The direct channel in ecommerce is often explained in terms of someone entering the domain name of a website in a web browser in order to arrive at the site.
For example, if I open a browser, type in ‘www.amazon.com’ and subsequently make a sale, the sale will be allocated to a direct sale in analytics.
Types of direct traffic
Direct traffic can also be explained in terms of someone avoiding all marketing channels that can be tracked.
Therefore the direct channel covers a few more scenarios than that described above. For example, direct traffic can mean that:
- A visitor clicked a link to your website inside a PDF.
- A visitor clicked a link to your website in an email footer.
- A visitor clicked a link inside an email (unless it was from one of your analytics-integrated email marketing service provider campaigns).
- A visitor clicked on a shortened URL (sometimes).
- A visitor has your site bookmarked.
- Certain browser security configurations may have made it appear that traffic is direct.
Despite these other types, we should consider that the majority of direct traffic comes from someone typing in the website’s domain name, using a bookmark or coming from an untrackable source such as an email client.
As traffic is marked as direct in Google Analytics, it is easy to get the appropriate numbers for this channel.
The importance of the direct channel
The importance of the direct channel lies in the fact that it is an unallocated source of traffic. The consumer has evidently found the website through some other means, otherwise how could they type in the URL or use a bookmark?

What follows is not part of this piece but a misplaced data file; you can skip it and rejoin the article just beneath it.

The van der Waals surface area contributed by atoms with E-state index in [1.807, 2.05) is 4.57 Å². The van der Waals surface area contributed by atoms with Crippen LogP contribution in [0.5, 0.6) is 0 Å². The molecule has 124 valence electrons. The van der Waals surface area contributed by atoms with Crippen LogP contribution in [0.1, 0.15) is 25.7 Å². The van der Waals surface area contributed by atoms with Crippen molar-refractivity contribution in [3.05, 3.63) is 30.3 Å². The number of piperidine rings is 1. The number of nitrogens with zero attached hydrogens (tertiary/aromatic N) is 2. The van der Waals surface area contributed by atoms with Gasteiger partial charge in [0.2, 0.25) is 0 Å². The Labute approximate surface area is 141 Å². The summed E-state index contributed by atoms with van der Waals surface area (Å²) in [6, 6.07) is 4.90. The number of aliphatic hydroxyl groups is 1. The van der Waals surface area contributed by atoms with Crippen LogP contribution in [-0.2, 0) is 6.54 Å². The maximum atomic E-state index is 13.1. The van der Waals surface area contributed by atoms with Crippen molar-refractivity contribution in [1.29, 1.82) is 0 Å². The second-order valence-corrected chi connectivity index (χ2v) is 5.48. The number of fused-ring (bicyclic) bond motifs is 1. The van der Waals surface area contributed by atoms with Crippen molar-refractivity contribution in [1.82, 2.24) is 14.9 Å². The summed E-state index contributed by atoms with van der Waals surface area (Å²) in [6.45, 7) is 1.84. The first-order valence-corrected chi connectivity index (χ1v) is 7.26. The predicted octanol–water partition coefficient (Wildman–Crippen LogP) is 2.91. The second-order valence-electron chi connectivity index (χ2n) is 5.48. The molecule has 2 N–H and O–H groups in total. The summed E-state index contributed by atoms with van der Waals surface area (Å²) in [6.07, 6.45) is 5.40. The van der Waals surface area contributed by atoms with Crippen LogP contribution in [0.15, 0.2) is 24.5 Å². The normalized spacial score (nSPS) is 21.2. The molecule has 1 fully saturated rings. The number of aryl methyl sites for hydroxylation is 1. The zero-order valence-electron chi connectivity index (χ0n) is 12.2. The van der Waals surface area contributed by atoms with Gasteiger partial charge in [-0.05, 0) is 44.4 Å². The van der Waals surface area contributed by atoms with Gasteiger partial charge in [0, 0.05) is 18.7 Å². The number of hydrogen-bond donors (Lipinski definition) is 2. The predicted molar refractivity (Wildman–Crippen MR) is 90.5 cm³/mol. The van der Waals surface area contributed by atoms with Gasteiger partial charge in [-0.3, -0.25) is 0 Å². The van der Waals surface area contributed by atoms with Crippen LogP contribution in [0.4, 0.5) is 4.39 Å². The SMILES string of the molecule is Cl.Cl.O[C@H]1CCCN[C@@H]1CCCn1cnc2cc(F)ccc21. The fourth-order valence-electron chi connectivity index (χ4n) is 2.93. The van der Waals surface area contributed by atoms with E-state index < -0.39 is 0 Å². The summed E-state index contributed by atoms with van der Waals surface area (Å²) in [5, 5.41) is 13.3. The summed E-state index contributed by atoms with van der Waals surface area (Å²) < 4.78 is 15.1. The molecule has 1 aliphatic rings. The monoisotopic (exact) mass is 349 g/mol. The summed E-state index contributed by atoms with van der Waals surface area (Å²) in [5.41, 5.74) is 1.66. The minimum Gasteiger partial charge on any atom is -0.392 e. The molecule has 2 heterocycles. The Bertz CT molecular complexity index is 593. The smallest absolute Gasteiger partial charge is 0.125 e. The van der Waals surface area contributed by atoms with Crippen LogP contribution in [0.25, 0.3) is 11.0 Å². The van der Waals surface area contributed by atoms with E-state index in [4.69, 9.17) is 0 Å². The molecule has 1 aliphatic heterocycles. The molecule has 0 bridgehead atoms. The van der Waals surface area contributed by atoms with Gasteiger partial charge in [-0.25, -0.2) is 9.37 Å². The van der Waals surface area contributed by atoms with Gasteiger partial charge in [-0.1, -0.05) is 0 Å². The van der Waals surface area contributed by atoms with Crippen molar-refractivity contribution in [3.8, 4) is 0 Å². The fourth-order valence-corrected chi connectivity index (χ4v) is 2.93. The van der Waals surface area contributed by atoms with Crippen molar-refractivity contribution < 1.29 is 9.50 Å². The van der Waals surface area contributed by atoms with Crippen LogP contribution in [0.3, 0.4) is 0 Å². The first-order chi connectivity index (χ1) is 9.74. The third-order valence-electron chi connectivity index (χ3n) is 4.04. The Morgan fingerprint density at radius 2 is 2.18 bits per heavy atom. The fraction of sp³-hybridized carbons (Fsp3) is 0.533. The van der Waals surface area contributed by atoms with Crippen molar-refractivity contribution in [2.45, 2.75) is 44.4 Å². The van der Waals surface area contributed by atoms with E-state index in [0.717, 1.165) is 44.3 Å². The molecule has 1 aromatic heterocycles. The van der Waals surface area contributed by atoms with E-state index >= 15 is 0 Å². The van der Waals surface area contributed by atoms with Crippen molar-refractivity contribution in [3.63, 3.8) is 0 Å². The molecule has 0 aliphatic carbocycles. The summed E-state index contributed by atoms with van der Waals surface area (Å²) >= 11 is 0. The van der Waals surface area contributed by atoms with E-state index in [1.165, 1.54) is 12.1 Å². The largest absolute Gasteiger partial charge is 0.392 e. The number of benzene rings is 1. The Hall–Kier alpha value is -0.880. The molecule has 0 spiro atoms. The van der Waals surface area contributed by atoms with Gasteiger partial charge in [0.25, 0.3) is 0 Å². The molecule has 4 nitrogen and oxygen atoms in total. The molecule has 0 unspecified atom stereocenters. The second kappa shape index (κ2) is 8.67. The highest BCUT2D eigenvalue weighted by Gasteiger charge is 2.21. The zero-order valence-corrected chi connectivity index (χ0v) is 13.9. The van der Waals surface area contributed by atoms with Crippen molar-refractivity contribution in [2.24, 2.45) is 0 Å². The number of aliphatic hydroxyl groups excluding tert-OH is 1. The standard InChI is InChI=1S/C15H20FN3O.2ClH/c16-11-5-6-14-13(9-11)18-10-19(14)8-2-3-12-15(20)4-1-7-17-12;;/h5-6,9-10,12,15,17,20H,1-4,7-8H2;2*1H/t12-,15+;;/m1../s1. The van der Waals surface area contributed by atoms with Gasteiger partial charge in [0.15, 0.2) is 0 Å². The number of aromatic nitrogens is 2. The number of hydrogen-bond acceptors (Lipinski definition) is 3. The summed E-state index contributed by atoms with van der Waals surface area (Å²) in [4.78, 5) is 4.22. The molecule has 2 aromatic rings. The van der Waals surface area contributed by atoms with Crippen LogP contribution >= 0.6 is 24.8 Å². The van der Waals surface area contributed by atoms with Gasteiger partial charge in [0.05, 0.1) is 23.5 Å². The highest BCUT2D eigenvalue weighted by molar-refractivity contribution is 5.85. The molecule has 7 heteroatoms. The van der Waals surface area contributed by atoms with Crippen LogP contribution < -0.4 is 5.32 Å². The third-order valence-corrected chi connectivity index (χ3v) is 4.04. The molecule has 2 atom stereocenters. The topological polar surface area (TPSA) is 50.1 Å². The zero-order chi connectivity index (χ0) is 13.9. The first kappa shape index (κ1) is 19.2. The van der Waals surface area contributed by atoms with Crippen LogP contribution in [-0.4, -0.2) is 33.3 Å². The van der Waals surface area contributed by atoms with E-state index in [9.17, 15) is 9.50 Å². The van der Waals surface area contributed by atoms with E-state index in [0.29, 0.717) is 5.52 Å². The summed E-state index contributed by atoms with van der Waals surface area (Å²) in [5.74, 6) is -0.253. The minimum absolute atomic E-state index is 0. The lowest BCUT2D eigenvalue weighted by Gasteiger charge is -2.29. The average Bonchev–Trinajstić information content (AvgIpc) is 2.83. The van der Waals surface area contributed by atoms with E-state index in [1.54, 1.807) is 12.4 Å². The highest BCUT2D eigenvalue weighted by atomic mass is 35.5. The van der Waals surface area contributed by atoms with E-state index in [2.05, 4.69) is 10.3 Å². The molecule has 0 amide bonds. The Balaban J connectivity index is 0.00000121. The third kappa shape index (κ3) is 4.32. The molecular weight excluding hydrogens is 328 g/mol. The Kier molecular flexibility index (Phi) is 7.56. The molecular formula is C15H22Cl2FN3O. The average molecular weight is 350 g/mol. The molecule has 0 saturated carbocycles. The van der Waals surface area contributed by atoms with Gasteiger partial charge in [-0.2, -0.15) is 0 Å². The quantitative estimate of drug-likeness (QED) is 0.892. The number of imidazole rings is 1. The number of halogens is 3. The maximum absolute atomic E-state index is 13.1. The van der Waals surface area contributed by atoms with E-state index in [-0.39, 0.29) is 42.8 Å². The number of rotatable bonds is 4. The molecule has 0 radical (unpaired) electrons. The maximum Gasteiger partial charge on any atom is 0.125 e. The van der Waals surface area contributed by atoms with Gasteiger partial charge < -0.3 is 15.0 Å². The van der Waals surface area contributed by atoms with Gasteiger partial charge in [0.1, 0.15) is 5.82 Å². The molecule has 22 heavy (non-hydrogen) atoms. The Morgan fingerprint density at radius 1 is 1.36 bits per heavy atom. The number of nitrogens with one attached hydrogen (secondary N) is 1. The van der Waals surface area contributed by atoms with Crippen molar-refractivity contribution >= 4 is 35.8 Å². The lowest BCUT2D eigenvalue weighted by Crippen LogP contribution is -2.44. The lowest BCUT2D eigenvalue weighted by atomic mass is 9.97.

Direct traffic grows as general web traffic grows and it can form a large percentage of total traffic and sales.
Growth in direct traffic is a healthy sign. It can be safely assumed that if a company has carried out little offline marketing (advertising outside of online sources such as TV, billboard, brochures, leafleting and so forth), 99% of the direct traffic has come from one of the other traffic channels.
Statistically it can be useful to view direct traffic as sales that need to be reallocated to other online marketing channels and it will reduce the CPA of other online marketing that a company is doing.
- Direct traffic is traffic that cannot be allocated or that has come directly to the site.
- Growth in direct traffic is a healthy sign for a business.
- It may be useful to view direct traffic sales as sales that need to be reallocated to other online marketing channels.
In the IRP World, we record the sales against this channel. These sales have a cost of zero.